%22Most+Fit%22

“Most Fit”

By Caroline Ejzak

Dear Knoch High School,

This is a farewell, of a sort.

This is an article that I have wanted to write since I first started newspaper class. I’ve been waiting for the right time, but I guess better late than never right?

The story might be shocking to some and not to others. That’s okay, just as long as it is being told and told right. 

This year, I was voted “Most Fit” of my senior class. 

Last year, I was diagnosed with orthorexia: an obsession with defining and maintaining the perfect, healthy diet.

What a paradox am I right?

That’s not all folks. I have been diagnosed with anorexia nervosa, body dysmorphia, and exercise bulimia. 

Now that I’ve come clean, let’s get into the story.

Freshman year, I found a love for cheeseburgers and chocolate milkshakes, and I got them every single time I went out to a restaurant. Clearly, my child metabolism stopped, and I started to get noticeably chubbier.

Sophomore year, I knew I had to change, so I went on the Whole 30 diet. Basically, for 30 days, I didn’t consume the following: gluten/grains, dairy, sugar, or processed foods. In other words, it was highly restrictive. It worked, I guess. I lost 13 pounds in a month. I am already a naturally driven person, so once I made weight loss my goal, I went into high gear. This is where the obsession began. 

That same year, sophomore year, I went on the Whole 30 diet again in the winter before the musical because I wanted to look the best on the stage. 

At one point, my mom hugged me and said that I felt “bird-like”. Whenever I heard this, I didn’t know how to react because the eating disorder was so strong in my mind that I thought that this is what is the goal. Side note: This is not the goal.

No one at school noticed. I hardly noticed. 

This is what I actually looked like, and I didn’t even think that there was anything wrong. Looking back at this picture now, I don’t even know who that girl is, but I feel sorry for her. 

Fast forward a few months, and I saw a nutritionist. I started eating a little more and I started to gain back some weight. Because I know my own personal triggers, I will not be including any of the weights that I was during high school. Regardless of what year it was, the height and weight test that the nurse did every year was my absolute least favorite thing in the world. 

Summer of junior year, I was getting better. I was happy. I was in a relationship, and I thought things were good. (Mind my memory: of course that doesn’t mean I was healed).

I still looked at the menu before I went to every restaurant to find the lowest calorie item on it. I had episodes of starving myself. I had mental breakdowns because I didn’t look how I wanted to look. I felt shame when I looked in the mirror.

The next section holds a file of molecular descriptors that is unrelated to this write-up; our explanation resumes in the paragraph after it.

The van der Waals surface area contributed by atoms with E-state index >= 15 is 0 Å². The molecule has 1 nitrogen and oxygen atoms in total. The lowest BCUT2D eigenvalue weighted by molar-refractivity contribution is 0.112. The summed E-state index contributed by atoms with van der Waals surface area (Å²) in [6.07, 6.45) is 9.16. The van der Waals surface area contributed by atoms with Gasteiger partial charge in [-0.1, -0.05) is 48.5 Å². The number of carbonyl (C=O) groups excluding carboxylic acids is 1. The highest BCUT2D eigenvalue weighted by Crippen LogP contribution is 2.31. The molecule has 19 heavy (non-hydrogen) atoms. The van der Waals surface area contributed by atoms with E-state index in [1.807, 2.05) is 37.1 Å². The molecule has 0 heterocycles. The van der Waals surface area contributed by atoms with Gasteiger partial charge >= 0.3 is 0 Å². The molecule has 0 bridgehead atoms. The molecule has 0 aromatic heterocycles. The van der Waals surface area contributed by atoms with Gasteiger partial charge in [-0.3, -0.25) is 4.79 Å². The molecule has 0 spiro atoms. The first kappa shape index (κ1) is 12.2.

Let’s talk about workouts, shall we? From freshman to sophomore to junior year of high school, I was doing explicitly cardio workouts, specifically, HIIT. It was designed to “tone your body into the best form that can be” giving you “lean muscle mass.”

I worked out seven days a week. If I missed a workout or two, I felt useless. I ignored the signs of over exercising, thinking all good athletes fought through pain. 

Food occupied my thoughts all day every day. What was I going to eat? How many calories is that? How can I burn that off? It was exhausting. 

Flash forward to senior year summer. I met with a personal trainer and got a workout planned for myself. I thought this was it! After eight weeks of doing this program of exercises, I was going to be a mean, lean muscle mass machine! 

Like everything else, I set my expectations so high that I couldn’t even see them unless I was on Instagram. I saw that I was gaining muscle and also gaining mass overall, so I stopped. “I don’t want to get bigger” I remember thinking. I started doing a balanced exercise schedule (granted that it still was seven days a week). I would cut out certain foods like processed foods or sugar for 30 days, thinking hopefully that I would lose a ton of weight. 

All these behaviors were my way of coping with not accepting my body for the way it was.

Fast forward to present day. I wish I could say that I recovered from all my eating disorders, but that’s not how this works. I’m working on it every single day: listening to my body, giving my body the food it needs, and accepting myself imperfections and all. Now: I have a flexible exercise schedule, I give myself rest days, I live gluten free and plant based, but I still treat myself. 

In summary, I’m trying to focus my energy on keeping myself healthy, not working myself to death, and it feels so much better. 

I’m writing this article because I wish that someone told me all these things when I was at my worst. If you feel that you can relate to any of these things at all, you’re not alone.

It’s hard: I will never ever say that it is not hard to have any disorder, but this is something that you can recover from. Your main purpose in this life is NOT to be thin or look a certain way. You have so much more to give than your body. Eating that cookie will not make you a lesser person!!!

The 15 year old girl in the picture never would have imagined receiving the most fit award. I did this for her, and anyone else who doesn’t believe they can get better.

 I believe in you, and if you ever need to be reminded of that, here’s my email.

[email protected]

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